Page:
Crime and antisocial behaviour affects health in a number of ways – directly, indirectly and by influences on the healthcare system. Public Health, through working with partners in the community, such as the police, NHS and trading standards, can play a key role in in assisting the Community Safety Partnerships (CSPs) to deliver on their strategy.
Although the number of first time offenders has dropped in all areas since 2014, the reoffending rates have changed little. Additionally, in recent years, the number of violent offences has increased in all areas (and across England). However, this is likely due to a change in the recording practices by the police, lowering the threshold of what constitutes a reportable violent offence. In contrast to this local Cardiff model data suggests that there has been little change in the number of assault victims being seen by emergency departments.
Indicators of crime and violence for our region have been drawn from Public Health Outcomes Framework (PHE).
* indicates a statistically significant difference from the respective English Average.
|Violent offences per 1,000 persons||23.8||23.8||23.4||29.5|
|Percentage of offenders who re-offend||30.1||26.7||27.2||27.9|
Cardiff Model – violence surveillance system
This is a local violence surveillance system that informs strategies that attempt to reduce the potential of physical harm in the community. Our model is based on a local interpretation of the original Cardiff Model and the national Information Sharing to Tackle Violence (ISTV) standard (see ISTV).
How it works
Information is collected from patients who have been the victim of an assault and sought treatment in an emergency department. This information is anonymised, and is shared with community safety partners. It is set up as a population level preventative programme so that no identifiable data is shared, and there is no risk of an individual being identified from the data set.
The data collected includes the date and time the violence occurred, location of violence, if weapons were used and how many assailants there were. These key pieces of information help to identify violence ‘hot spots’, which enable partners to take appropriate action to prevent further harm. This may include challenging the practices of a licensed venue, altering policing patterns or introducing an intervention such as street pastors into the night time economy.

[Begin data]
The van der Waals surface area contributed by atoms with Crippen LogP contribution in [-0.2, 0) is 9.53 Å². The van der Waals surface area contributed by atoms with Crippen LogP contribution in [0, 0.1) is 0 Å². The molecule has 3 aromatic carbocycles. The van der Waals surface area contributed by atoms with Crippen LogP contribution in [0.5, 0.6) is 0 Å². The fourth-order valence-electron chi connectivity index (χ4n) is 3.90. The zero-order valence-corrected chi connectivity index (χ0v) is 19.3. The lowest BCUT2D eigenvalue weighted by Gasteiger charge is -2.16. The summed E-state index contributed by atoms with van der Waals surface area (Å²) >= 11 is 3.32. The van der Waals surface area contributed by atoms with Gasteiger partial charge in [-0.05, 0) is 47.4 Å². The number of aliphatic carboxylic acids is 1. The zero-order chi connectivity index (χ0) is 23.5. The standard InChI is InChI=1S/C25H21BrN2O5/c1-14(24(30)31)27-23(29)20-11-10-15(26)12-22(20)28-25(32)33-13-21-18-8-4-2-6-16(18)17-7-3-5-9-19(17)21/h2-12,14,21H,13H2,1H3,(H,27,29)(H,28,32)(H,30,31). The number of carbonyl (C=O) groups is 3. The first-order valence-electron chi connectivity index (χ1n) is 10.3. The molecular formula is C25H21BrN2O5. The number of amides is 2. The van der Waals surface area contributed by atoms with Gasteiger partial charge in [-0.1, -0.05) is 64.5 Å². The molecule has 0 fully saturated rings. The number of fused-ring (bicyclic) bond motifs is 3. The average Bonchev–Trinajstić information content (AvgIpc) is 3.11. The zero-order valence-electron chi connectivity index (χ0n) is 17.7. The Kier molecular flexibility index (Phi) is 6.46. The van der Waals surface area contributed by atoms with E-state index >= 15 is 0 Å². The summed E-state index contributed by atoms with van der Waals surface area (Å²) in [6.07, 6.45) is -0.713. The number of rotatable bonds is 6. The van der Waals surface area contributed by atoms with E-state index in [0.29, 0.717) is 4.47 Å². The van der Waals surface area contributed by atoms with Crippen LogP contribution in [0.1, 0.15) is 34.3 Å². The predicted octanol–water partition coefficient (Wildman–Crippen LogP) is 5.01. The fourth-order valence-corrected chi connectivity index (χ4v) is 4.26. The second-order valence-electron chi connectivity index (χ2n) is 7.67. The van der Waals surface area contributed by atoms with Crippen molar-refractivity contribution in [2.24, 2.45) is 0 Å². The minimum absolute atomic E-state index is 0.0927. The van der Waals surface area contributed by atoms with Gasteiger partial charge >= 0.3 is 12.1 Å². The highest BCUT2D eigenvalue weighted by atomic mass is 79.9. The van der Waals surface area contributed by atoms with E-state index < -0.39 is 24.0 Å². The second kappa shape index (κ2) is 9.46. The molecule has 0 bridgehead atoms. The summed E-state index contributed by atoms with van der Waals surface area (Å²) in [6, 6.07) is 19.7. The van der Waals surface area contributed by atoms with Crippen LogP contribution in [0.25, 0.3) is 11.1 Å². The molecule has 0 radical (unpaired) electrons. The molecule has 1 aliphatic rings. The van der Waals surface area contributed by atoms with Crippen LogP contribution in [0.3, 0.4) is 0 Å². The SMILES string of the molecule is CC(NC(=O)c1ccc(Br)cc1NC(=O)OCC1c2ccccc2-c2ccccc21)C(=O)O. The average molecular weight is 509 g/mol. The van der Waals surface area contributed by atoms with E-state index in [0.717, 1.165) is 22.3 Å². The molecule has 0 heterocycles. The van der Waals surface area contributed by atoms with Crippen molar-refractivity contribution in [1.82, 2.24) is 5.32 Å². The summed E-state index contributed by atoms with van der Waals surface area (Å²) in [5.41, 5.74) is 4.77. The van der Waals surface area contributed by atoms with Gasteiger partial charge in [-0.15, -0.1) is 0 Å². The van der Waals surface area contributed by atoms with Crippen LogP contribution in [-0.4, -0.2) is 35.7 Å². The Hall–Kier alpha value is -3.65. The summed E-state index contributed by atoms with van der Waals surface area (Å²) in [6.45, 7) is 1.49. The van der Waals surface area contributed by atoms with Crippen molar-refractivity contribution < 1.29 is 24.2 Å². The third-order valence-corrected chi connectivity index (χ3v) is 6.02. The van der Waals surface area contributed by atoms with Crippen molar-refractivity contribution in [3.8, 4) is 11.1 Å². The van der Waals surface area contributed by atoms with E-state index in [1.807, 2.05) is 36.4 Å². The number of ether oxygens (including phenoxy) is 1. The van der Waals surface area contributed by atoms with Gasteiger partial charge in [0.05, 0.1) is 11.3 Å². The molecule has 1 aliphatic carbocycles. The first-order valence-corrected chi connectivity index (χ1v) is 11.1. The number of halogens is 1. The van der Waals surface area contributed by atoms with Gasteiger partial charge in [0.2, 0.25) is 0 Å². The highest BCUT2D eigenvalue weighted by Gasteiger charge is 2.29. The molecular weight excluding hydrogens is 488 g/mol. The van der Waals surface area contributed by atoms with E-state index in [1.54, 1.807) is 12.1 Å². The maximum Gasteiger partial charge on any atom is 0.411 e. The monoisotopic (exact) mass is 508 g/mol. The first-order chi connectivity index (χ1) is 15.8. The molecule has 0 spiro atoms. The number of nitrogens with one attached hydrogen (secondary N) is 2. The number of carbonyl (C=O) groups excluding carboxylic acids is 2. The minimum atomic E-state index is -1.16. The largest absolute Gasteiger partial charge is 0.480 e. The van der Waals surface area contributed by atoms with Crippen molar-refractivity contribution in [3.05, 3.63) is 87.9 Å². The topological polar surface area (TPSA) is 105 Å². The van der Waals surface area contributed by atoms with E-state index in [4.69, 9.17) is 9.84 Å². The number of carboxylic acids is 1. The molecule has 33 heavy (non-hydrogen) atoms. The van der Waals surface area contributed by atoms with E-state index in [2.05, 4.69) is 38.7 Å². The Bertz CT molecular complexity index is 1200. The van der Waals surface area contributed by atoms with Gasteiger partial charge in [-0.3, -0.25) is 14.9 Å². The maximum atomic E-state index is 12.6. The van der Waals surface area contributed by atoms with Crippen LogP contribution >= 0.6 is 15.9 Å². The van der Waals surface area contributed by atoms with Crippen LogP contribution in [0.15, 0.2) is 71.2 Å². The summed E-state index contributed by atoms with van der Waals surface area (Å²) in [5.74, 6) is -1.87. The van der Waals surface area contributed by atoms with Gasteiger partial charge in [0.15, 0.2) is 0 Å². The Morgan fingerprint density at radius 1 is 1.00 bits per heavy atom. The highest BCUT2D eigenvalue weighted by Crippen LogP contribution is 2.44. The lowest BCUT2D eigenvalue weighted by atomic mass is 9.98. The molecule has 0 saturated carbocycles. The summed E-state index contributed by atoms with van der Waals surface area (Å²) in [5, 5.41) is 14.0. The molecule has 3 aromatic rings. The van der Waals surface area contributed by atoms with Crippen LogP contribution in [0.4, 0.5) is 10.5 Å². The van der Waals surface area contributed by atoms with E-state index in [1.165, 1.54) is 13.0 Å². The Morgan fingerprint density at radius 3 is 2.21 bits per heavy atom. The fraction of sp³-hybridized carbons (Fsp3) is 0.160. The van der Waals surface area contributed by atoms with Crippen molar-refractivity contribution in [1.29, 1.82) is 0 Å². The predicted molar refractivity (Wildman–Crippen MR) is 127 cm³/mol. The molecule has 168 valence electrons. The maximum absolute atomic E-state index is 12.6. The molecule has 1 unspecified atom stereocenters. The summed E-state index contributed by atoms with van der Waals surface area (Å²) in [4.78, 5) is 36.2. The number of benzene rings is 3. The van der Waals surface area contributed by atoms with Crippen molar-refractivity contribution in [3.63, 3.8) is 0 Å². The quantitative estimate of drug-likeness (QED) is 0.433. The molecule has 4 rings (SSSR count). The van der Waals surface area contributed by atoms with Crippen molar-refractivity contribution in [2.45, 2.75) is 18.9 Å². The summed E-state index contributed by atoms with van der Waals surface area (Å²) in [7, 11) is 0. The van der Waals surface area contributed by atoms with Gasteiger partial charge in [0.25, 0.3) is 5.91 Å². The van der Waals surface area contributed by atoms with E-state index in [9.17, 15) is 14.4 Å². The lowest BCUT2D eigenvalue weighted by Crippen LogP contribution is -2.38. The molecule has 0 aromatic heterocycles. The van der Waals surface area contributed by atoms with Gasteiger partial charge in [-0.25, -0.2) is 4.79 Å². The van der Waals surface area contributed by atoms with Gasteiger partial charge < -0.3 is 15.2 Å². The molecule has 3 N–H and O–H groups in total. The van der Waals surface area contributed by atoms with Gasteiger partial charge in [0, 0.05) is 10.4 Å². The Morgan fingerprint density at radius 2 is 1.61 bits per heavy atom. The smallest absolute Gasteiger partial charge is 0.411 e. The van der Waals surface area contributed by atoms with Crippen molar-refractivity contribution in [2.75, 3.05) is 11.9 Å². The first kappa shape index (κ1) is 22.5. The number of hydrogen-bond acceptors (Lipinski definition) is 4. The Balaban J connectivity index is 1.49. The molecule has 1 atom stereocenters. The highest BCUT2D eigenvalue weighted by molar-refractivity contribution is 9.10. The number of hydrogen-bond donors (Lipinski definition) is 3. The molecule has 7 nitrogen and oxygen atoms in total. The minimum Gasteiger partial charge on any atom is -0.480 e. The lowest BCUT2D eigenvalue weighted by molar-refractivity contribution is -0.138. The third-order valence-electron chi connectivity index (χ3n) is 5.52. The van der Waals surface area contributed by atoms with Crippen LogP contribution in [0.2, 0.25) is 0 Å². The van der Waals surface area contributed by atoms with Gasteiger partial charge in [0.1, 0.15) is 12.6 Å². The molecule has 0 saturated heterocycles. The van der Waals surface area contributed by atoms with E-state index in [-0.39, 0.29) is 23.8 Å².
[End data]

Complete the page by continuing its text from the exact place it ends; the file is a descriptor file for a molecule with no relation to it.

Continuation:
Making the night time economy safer
This approach has been repeatedly demonstrated to reduce levels of violence and also hospital admissions. To be effective the information from the hospitals needs to be accurate and it must be shared correctly to inform licensing, policing and crime prevention interventions.
Locally we have been successful in adding conditions to a number of licensed premises to ensure they are protecting the health of people who use them and even in supporting the closure of a pub with evidence of poor management practices causing harm.
The information is used with police data to show a fuller picture, it can influence local policy, and it may provide support for the implementation of things such as cumulative impact policy.
The scheme is coordinated by Public Health and delivered in partnership with three emergency departments; the Royal Bournemouth, Poole General and Dorset County Hospital, as well as licensing and community safety officers in all of the local authorities and Dorset police. The steering group meets on a quarterly basis and communication between partners is encouraged at all times to ensure timely sharing of relevant information.
We continue to work closely with our hospitals and partners to make Dorset a safer place. We are pleased to be able to display some of the data trends.
Information in this visualisation is from all three hospitals who have approved its use in this way in line with their data protection and patient confidentiality policies. No individuals can be identified from the data shown.